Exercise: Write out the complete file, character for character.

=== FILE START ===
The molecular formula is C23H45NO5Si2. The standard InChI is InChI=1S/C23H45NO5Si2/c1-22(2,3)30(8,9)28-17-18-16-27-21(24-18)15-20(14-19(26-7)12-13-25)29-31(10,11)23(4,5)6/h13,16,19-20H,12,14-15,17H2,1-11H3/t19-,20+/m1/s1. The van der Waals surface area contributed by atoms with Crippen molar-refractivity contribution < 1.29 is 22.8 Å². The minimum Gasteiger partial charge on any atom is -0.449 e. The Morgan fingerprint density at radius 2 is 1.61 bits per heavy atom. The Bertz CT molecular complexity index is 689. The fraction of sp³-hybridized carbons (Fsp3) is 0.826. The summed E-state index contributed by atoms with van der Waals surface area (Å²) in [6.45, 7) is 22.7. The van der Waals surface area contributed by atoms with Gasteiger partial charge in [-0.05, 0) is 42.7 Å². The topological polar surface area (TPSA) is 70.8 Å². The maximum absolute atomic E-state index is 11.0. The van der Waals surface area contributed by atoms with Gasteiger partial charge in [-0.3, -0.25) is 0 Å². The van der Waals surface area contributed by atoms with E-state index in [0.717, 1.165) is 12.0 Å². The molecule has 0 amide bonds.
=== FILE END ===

The molecular formula is C23H45NO5Si2. The standard InChI is InChI=1S/C23H45NO5Si2/c1-22(2,3)30(8,9)28-17-18-16-27-21(24-18)15-20(14-19(26-7)12-13-25)29-31(10,11)23(4,5)6/h13,16,19-20H,12,14-15,17H2,1-11H3/t19-,20+/m1/s1. The van der Waals surface area contributed by atoms with Crippen molar-refractivity contribution < 1.29 is 22.8 Å². The minimum Gasteiger partial charge on any atom is -0.449 e. The Morgan fingerprint density at radius 2 is 1.61 bits per heavy atom. The Bertz CT molecular complexity index is 689. The fraction of sp³-hybridized carbons (Fsp3) is 0.826. The summed E-state index contributed by atoms with van der Waals surface area (Å²) in [6.45, 7) is 22.7. The van der Waals surface area contributed by atoms with Gasteiger partial charge in [-0.05, 0) is 42.7 Å². The topological polar surface area (TPSA) is 70.8 Å². The maximum absolute atomic E-state index is 11.0. The van der Waals surface area contributed by atoms with Gasteiger partial charge in [-0.3, -0.25) is 0 Å². The van der Waals surface area contributed by atoms with E-state index in [0.717, 1.165) is 12.0 Å². The molecule has 0 amide bonds.